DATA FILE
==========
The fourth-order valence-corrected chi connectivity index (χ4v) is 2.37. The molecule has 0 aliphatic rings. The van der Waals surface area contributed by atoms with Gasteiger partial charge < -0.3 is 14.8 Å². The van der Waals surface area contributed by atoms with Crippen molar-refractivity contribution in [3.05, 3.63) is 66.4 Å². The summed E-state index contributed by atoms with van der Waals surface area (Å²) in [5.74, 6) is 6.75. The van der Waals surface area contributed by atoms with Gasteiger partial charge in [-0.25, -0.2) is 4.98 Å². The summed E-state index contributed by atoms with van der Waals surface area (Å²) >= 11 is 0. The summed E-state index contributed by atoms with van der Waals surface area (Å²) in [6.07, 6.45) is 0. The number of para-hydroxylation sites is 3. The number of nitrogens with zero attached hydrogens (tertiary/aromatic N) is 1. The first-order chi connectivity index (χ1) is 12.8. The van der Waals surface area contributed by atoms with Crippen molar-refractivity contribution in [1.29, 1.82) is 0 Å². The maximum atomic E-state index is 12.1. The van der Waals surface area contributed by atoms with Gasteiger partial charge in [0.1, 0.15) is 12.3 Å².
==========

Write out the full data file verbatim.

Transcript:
The fourth-order valence-corrected chi connectivity index (χ4v) is 2.37. The molecule has 0 aliphatic rings. The van der Waals surface area contributed by atoms with Gasteiger partial charge < -0.3 is 14.8 Å². The van der Waals surface area contributed by atoms with Crippen molar-refractivity contribution in [3.05, 3.63) is 66.4 Å². The summed E-state index contributed by atoms with van der Waals surface area (Å²) in [5.74, 6) is 6.75. The van der Waals surface area contributed by atoms with Gasteiger partial charge in [-0.25, -0.2) is 4.98 Å². The summed E-state index contributed by atoms with van der Waals surface area (Å²) >= 11 is 0. The summed E-state index contributed by atoms with van der Waals surface area (Å²) in [6.07, 6.45) is 0. The number of para-hydroxylation sites is 3. The number of nitrogens with zero attached hydrogens (tertiary/aromatic N) is 1. The first-order chi connectivity index (χ1) is 12.8. The van der Waals surface area contributed by atoms with Crippen molar-refractivity contribution in [1.29, 1.82) is 0 Å². The maximum atomic E-state index is 12.1. The van der Waals surface area contributed by atoms with Gasteiger partial charge in [0.1, 0.15) is 12.3 Å².